“I had a recent conversation with a very smart field-grade officer, who was maybe 32 or 33 years old. He expressed a lot of angst that the Army can’t publish his article in three or four weeks. He wants it out now,” Wright said. “He’s from a younger generation. They’re used to quickly publishing something on the web.”
Wright said Army Press is working on getting things published more quickly, “but we don’t want to shortchange the review process,” he added.
Since APO stood up, that venue can get something published much sooner, particularly for a short manuscript like something that’s a page long, Wright said. That really has opened the window of opportunity for Soldiers to get short pieces out quickly.
Army Press has only been around for a few months, so it’s a bit early to measure results, Wright said, adding that he hopes the benefits of going through Army Press will spread by word of mouth from satisfied writers and readers.
“If you measure [success] by [manuscripts] coming in, it’s definitely on the increase,” he said. “It’s not exploding, but that’s okay; the whole idea behind Army Press is to provide a more active place for Soldiers to go who want to publish.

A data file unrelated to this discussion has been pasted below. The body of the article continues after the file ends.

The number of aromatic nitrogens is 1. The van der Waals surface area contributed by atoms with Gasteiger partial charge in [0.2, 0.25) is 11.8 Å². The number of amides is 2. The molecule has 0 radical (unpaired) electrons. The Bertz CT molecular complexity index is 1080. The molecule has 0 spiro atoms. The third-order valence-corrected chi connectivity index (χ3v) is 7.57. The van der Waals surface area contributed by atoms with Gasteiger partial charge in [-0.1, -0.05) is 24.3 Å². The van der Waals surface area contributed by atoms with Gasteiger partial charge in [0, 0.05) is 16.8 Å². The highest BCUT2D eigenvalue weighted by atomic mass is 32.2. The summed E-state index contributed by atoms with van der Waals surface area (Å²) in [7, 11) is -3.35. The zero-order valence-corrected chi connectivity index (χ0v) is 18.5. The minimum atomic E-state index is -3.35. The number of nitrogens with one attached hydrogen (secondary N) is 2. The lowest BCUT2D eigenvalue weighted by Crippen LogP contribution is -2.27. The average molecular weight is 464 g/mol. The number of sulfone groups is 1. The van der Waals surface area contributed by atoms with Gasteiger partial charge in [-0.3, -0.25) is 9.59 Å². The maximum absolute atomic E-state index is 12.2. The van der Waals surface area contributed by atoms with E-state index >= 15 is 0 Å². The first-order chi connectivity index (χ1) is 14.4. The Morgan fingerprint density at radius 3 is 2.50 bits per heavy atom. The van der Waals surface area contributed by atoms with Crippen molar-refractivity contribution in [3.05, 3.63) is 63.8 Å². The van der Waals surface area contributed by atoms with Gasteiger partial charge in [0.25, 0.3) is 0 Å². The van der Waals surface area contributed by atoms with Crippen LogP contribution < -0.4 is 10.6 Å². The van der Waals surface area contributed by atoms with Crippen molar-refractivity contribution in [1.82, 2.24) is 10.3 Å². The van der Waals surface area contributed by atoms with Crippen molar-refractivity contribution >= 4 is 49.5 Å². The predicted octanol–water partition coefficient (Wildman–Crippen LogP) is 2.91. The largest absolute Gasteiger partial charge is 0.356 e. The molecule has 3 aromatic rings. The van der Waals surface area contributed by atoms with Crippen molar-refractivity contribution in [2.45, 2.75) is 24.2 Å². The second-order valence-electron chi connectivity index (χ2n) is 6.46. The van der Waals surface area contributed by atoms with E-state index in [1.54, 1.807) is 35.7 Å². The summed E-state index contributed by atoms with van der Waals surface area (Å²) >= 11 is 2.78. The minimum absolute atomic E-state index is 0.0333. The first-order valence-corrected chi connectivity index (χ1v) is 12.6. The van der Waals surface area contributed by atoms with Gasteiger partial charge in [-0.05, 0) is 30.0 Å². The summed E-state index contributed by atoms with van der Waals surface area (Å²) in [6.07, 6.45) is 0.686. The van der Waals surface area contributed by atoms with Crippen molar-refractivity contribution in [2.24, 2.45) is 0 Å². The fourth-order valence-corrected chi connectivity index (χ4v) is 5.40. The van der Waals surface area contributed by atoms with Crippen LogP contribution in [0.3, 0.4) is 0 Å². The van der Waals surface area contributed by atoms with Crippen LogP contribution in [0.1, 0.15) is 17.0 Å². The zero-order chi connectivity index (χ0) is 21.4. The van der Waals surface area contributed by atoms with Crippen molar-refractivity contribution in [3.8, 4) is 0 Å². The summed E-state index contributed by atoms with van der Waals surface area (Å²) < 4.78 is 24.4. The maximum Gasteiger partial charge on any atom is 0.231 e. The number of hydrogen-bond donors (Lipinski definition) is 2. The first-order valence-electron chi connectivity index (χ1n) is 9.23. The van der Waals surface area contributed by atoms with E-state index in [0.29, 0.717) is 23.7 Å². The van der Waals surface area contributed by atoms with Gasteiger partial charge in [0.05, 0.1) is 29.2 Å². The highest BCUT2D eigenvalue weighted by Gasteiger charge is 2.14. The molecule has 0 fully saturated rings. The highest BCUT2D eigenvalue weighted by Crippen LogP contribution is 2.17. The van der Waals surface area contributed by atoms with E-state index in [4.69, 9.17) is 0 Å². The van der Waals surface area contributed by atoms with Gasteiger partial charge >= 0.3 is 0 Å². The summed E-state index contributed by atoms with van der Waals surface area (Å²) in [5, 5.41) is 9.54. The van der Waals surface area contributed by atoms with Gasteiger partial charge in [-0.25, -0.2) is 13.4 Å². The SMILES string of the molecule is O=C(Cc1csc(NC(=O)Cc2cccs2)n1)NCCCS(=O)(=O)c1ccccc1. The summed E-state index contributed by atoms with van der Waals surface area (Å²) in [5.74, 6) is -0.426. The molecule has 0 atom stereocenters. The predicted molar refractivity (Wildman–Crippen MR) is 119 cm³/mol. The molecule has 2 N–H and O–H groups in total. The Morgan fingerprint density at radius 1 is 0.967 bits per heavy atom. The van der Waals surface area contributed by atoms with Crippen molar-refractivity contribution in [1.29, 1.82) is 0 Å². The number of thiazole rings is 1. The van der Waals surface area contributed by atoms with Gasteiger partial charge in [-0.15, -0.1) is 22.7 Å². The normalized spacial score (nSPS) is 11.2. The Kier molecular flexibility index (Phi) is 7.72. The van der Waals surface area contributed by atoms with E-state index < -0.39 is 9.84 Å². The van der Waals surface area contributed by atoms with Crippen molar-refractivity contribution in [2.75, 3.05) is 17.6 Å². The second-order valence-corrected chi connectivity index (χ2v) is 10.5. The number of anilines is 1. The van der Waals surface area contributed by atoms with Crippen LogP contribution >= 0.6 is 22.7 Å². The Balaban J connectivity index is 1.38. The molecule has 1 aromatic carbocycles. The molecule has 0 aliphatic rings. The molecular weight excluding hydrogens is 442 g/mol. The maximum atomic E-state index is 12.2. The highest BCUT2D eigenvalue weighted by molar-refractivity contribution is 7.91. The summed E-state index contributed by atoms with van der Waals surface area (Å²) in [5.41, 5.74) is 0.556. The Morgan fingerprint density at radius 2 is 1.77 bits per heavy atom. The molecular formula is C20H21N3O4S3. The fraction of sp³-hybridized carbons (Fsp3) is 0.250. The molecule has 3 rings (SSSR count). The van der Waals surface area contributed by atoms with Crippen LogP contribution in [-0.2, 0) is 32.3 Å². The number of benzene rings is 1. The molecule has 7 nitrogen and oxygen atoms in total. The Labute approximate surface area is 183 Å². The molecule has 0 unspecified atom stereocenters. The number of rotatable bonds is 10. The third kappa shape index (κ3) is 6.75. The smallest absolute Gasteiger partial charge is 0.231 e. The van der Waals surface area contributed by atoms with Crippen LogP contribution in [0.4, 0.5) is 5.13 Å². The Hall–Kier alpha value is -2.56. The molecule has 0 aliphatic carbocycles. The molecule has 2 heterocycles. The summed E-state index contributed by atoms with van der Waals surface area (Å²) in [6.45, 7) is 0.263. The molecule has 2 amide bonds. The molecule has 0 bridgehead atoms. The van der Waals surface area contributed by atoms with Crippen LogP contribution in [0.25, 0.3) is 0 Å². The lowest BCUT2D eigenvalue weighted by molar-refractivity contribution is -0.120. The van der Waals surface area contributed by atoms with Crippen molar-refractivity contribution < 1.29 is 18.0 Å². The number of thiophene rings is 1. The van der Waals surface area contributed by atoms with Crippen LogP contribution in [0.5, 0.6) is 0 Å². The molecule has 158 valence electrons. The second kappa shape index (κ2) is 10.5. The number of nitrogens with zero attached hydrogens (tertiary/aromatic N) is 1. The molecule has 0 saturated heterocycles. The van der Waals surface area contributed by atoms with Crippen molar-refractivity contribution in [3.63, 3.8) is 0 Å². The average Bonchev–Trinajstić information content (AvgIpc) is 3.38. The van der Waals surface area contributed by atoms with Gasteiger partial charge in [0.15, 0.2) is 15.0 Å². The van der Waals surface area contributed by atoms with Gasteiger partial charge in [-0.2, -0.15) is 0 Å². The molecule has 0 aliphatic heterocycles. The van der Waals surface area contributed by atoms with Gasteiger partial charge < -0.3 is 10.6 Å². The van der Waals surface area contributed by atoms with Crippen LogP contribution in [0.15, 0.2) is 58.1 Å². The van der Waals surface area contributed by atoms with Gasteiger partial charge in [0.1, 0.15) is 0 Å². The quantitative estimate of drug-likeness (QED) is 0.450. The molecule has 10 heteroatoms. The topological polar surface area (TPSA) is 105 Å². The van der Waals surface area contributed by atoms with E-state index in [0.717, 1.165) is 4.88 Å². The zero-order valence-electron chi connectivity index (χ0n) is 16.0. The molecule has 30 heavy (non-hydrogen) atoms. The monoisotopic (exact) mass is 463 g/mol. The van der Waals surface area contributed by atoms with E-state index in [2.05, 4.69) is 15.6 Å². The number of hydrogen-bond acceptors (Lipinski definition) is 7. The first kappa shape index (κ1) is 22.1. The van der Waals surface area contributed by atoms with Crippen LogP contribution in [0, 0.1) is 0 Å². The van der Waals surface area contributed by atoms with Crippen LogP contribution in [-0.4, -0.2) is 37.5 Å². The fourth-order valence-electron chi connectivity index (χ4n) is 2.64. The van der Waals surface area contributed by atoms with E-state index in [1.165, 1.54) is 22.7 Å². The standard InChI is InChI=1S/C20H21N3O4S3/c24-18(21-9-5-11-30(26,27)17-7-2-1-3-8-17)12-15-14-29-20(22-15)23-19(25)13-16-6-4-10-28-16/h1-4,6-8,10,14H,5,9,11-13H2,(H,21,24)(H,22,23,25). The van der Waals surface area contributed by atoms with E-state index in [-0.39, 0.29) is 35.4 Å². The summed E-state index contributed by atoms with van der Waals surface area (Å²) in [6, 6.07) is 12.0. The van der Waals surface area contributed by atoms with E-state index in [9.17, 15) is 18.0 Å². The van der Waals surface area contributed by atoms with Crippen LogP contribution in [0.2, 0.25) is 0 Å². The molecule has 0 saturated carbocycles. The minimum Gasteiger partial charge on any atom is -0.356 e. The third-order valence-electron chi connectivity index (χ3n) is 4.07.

“We want Soldiers to add to the professional discourse, the professional discussion. We do that through writing.”
Photo caption: The best way for Soldiers to share experiences is to publish them, says the deputy director of the new Army Press, which has combined staffs of the Military Review journal with the Combat Studies Institute, online publishing and a new iBooks team. Credit: Peggy Frierson
WASHINGTON, (Jan. 13, 2016) — Delivering a lasting defeat to the Islamic State in Iraq and the Levant, or ISIL, must be a global effort, and coalition partners and others must step up their contributions to the escalating fight, Defense Secretary Ash Carter said today on Fort Campbell, Kentucky.
Such a lasting defeat also must be achieved and sustained by motivated and capable local forces, the secretary said, and reach beyond the military campaign to enable political stability in the region.
Carter’s stop on Fort Campbell to address Soldiers assigned to the 101st Airborne Division’s headquarters and 2nd Brigade Combat Team, who will deploy to Iraq later this year, is part of a two-day trip this week to three military bases.
During his speech, the defense secretary said the lasting defeat of ISIL must be a global undertaking because the terror group is a global threat.
“Any nation that cares about the safety of its people or the future of its civilization must know this: America will continue to lead the fight, but there can be no free riders,” Carter added.
As the United States invests in accelerating the campaign, he said, so must every coalition partner and every nation in a position to help.